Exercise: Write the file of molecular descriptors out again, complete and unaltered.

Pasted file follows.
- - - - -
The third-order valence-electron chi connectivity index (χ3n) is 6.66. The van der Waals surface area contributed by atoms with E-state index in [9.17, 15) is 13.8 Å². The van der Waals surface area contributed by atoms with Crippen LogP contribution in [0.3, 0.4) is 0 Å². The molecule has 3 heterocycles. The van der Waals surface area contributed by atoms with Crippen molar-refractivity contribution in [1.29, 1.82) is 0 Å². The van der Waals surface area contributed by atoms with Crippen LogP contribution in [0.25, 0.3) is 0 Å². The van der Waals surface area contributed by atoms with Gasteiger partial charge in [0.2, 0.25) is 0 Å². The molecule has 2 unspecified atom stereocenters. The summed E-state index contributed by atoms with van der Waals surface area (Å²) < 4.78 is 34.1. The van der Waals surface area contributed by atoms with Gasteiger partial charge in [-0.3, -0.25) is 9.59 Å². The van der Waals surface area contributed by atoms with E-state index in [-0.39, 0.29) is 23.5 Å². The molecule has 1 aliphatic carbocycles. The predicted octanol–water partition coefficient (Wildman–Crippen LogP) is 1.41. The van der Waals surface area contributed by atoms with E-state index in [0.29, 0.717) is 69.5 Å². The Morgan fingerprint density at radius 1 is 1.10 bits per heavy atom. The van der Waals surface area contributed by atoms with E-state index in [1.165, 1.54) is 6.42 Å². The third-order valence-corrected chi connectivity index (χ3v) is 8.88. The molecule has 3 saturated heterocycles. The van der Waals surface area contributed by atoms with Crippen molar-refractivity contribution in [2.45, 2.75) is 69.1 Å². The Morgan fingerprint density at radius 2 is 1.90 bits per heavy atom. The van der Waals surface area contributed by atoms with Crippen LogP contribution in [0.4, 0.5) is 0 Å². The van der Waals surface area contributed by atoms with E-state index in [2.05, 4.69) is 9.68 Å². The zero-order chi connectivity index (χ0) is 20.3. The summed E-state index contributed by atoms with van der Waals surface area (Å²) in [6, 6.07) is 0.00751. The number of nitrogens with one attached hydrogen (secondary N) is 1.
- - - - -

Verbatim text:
The third-order valence-electron chi connectivity index (χ3n) is 6.66. The van der Waals surface area contributed by atoms with E-state index in [9.17, 15) is 13.8 Å². The van der Waals surface area contributed by atoms with Crippen LogP contribution in [0.3, 0.4) is 0 Å². The molecule has 3 heterocycles. The van der Waals surface area contributed by atoms with Crippen molar-refractivity contribution in [1.29, 1.82) is 0 Å². The van der Waals surface area contributed by atoms with Crippen LogP contribution in [0.25, 0.3) is 0 Å². The van der Waals surface area contributed by atoms with Gasteiger partial charge in [0.2, 0.25) is 0 Å². The molecule has 2 unspecified atom stereocenters. The summed E-state index contributed by atoms with van der Waals surface area (Å²) < 4.78 is 34.1. The van der Waals surface area contributed by atoms with Gasteiger partial charge in [-0.3, -0.25) is 9.59 Å². The van der Waals surface area contributed by atoms with E-state index in [-0.39, 0.29) is 23.5 Å². The molecule has 1 aliphatic carbocycles. The predicted octanol–water partition coefficient (Wildman–Crippen LogP) is 1.41. The van der Waals surface area contributed by atoms with E-state index in [0.29, 0.717) is 69.5 Å². The Morgan fingerprint density at radius 1 is 1.10 bits per heavy atom. The van der Waals surface area contributed by atoms with E-state index in [1.165, 1.54) is 6.42 Å². The third-order valence-corrected chi connectivity index (χ3v) is 8.88. The molecule has 3 saturated heterocycles. The van der Waals surface area contributed by atoms with Crippen molar-refractivity contribution in [2.45, 2.75) is 69.1 Å². The Morgan fingerprint density at radius 2 is 1.90 bits per heavy atom. The van der Waals surface area contributed by atoms with Crippen LogP contribution in [0.4, 0.5) is 0 Å². The van der Waals surface area contributed by atoms with E-state index in [2.05, 4.69) is 9.68 Å². The zero-order chi connectivity index (χ0) is 20.3. The summed E-state index contributed by atoms with van der Waals surface area (Å²) in [6, 6.07) is 0.00751. The number of nitrogens with one attached hydrogen (secondary N) is 1.